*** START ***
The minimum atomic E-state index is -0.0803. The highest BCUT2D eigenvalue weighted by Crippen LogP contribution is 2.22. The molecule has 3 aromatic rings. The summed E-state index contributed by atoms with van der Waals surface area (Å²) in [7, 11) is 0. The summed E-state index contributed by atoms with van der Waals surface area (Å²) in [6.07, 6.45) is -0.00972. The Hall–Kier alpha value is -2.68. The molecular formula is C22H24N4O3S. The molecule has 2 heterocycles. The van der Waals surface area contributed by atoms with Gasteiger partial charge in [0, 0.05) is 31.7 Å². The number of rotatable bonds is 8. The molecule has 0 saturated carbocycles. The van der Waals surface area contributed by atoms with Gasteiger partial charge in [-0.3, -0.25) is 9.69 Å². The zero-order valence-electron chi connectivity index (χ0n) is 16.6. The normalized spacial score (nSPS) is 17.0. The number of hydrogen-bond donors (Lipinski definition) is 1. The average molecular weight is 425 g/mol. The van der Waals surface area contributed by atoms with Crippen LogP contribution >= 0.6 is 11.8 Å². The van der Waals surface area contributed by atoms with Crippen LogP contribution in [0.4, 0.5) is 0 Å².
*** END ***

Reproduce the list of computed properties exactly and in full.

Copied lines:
The minimum atomic E-state index is -0.0803. The highest BCUT2D eigenvalue weighted by Crippen LogP contribution is 2.22. The molecule has 3 aromatic rings. The summed E-state index contributed by atoms with van der Waals surface area (Å²) in [7, 11) is 0. The summed E-state index contributed by atoms with van der Waals surface area (Å²) in [6.07, 6.45) is -0.00972. The Hall–Kier alpha value is -2.68. The molecular formula is C22H24N4O3S. The molecule has 2 heterocycles. The van der Waals surface area contributed by atoms with Gasteiger partial charge in [0, 0.05) is 31.7 Å². The number of rotatable bonds is 8. The molecule has 0 saturated carbocycles. The van der Waals surface area contributed by atoms with Gasteiger partial charge in [-0.3, -0.25) is 9.69 Å². The zero-order valence-electron chi connectivity index (χ0n) is 16.6. The normalized spacial score (nSPS) is 17.0. The number of hydrogen-bond donors (Lipinski definition) is 1. The average molecular weight is 425 g/mol. The van der Waals surface area contributed by atoms with Crippen LogP contribution >= 0.6 is 11.8 Å². The van der Waals surface area contributed by atoms with Crippen LogP contribution in [0.4, 0.5) is 0 Å².